19 May Credibility Important at Trial

Personal injury lawsuits arising from motor vehicle collisions rarely proceed to trial. However, when they do the plaintiff’s credibility is of critical importance. 

In Curry v. Powar, 2015 BCSC 610, the Plaintiff sought compensation for the following injuries arising from a motor vehicle collision: (1) left-sided thoracic outlet syndrome, (2) right hip joint injury, (3) cervical spine injury, and (4) depression.  The Plaintiff’s credibility was at issue.  

At trial, Mr. Justice Tindale summarized the law with respect to credibility as follows:

  [179]     As Madam Justice Dillon noted in Bradshaw v. Stenner, 2010 BCSC 1398 at para. 186, aff’d 2012 BCCA 296, regarding credibility generally:

[186]    Credibility involves an assessment of the trustworthiness of a witness’ testimony based upon the veracity or sincerity of a witness and the accuracy of the evidence that the witness provides (Raymond v. Bosanquet (Township) (1919), 59 S.C.R. 452, 50 D.L.R. 560 (S.C.C.)). The art of assessment involves examination of various factors such as the ability and opportunity to observe events, the firmness of his memory, the ability to resist the influence of interest to modify his recollection, whether the witness’ evidence harmonizes with independent evidence that has been accepted, whether the witness changes his testimony during direct and cross-examination, whether the witness’ testimony seems unreasonable, impossible, or unlikely, whether a witness has a motive to lie, and the demeanour of a witness generally (Wallace v. Davis (1926), 31 O.W.N. 202 (Ont. H.C.); Faryna v. Chorny (1951), [1952] 2 D.L.R. 354 (B.C. C.A.) [Faryna]; R. v. S. (R.D.), [1997] 3 S.C.R. 484 (S.C.C.) at para.128). Ultimately, the validity of the evidence depends on whether the evidence is consistent with the probabilities affecting the case as a whole and shown to be in existence at the time (Faryna at para. 356).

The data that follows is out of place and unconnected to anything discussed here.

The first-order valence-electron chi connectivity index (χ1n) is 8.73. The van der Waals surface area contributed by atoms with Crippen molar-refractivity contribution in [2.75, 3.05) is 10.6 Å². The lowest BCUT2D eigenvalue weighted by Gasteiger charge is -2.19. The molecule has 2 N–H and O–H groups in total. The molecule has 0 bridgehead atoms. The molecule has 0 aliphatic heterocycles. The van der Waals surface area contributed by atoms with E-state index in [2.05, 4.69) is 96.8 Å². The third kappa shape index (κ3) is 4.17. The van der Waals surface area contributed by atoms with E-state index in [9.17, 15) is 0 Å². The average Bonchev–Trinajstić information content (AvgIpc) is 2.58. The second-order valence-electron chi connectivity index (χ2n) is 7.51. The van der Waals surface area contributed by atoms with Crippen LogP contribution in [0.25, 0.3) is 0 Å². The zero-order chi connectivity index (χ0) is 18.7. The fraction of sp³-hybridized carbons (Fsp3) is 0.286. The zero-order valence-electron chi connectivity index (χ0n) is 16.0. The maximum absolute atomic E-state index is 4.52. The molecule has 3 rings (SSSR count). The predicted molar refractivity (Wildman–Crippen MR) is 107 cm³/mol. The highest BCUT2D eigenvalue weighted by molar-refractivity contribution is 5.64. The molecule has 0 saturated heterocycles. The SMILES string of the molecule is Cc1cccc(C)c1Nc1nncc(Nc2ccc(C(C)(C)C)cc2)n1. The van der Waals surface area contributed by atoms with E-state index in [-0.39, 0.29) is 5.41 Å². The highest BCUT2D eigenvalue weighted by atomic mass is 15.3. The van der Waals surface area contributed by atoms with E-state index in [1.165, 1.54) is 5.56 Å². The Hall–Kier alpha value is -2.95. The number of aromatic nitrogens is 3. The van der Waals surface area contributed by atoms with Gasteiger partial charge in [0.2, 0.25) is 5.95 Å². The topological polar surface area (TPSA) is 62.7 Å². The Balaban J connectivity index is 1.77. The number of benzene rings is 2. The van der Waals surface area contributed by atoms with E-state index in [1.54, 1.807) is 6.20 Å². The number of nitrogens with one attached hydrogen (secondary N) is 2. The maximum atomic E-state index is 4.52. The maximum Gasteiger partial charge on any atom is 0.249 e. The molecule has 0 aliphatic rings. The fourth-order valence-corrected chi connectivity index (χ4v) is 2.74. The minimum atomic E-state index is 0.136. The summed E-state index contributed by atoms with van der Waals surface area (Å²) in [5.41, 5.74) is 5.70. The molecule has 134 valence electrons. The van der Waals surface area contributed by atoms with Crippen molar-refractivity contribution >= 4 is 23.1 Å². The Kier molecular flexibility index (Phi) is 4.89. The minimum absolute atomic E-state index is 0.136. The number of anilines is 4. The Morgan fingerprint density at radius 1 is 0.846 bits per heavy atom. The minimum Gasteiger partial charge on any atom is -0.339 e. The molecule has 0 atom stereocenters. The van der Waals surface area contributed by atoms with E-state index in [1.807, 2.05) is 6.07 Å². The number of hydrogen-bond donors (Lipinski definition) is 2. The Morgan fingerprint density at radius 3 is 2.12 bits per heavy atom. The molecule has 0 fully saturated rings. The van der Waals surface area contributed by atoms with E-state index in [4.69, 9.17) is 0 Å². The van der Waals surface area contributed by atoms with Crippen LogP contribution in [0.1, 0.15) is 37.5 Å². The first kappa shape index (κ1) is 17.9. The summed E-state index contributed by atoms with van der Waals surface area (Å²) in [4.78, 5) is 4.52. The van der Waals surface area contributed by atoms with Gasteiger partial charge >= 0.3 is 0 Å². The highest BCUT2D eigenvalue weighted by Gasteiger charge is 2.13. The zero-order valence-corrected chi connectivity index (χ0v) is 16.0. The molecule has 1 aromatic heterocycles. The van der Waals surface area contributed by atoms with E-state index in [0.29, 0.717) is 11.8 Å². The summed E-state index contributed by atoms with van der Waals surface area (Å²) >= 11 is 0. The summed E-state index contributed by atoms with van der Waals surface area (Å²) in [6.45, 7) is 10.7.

[180]     In Stull v. Cunningham, 2013 BCSC 1140 at paras. 71-73, Mr. Justice MacKenzie, in reviewing the law on assessing the credibility of the plaintiff, stated the following:

[71] On this issue, it is helpful to recall the comments of N.H. Smith J. in Carvalho v. Angotti, 2007 BCSC 1760. At para. 15 he states:

The attack on the plaintiff’s credibility is based, in part, on various contradictions and inconsistencies within her evidence at trial and between that evidence and her discovery evidence, documents she prepared for other purposes, or statements recorded in clinical records. It is a rare case of this kind where such inconsistencies cannot be found. By the time a personal injury case gets to trial, the plaintiff typically will have provided information to a number of people – including doctors, adjusters and disability insurers – on a number of occasions over a period of years. This provides fertile ground for cross-examination precisely because very few people will have perfect and identical recollection on each of those occasions.

[72] On this point, I agree with Smith J. that inconsistencies in what the patient says to a medical practitioner sometime prior to testimony at trial will not, in and of itself, determine the credibility of any particular plaintiff.

[73] Similarly, many years ago in Diack v. Bardsley, (1983) 46 B.C.L.R. 240, McEachern C.J.S.C., had this to say at para. 30:

I wish to say that I placed absolutely no reliance upon the minor variations between the Defendant’s discovery and his evidence. Lawyers tend to pounce upon the semantical differences but their usefulness is limited…

[181]     In this case, the plaintiff clearly has objective injuries to his neck and hips. My concerns about the plaintiff’s evidence relates to his credibility as to the severity of his injuries such as his right hip more so than whether or not he was injured. Keeping in mind the comments in Stull, I recognize that minor inconsistencies are expected in cases of this nature. However, the plaintiff, in my view, has demonstrated that he is prepared to embellish his evidence with regard to the severity of his injuries.”

In the end, the Judge found that the Plaintiff suffered a significant neck and hip injury, chronic pain and depression.  However, given his concerns with respect to the Plaintiff’s credibility and the lack of independent objective evidence, the Judge found that the Plaintiff did not suffer from thoracic outlet syndrome.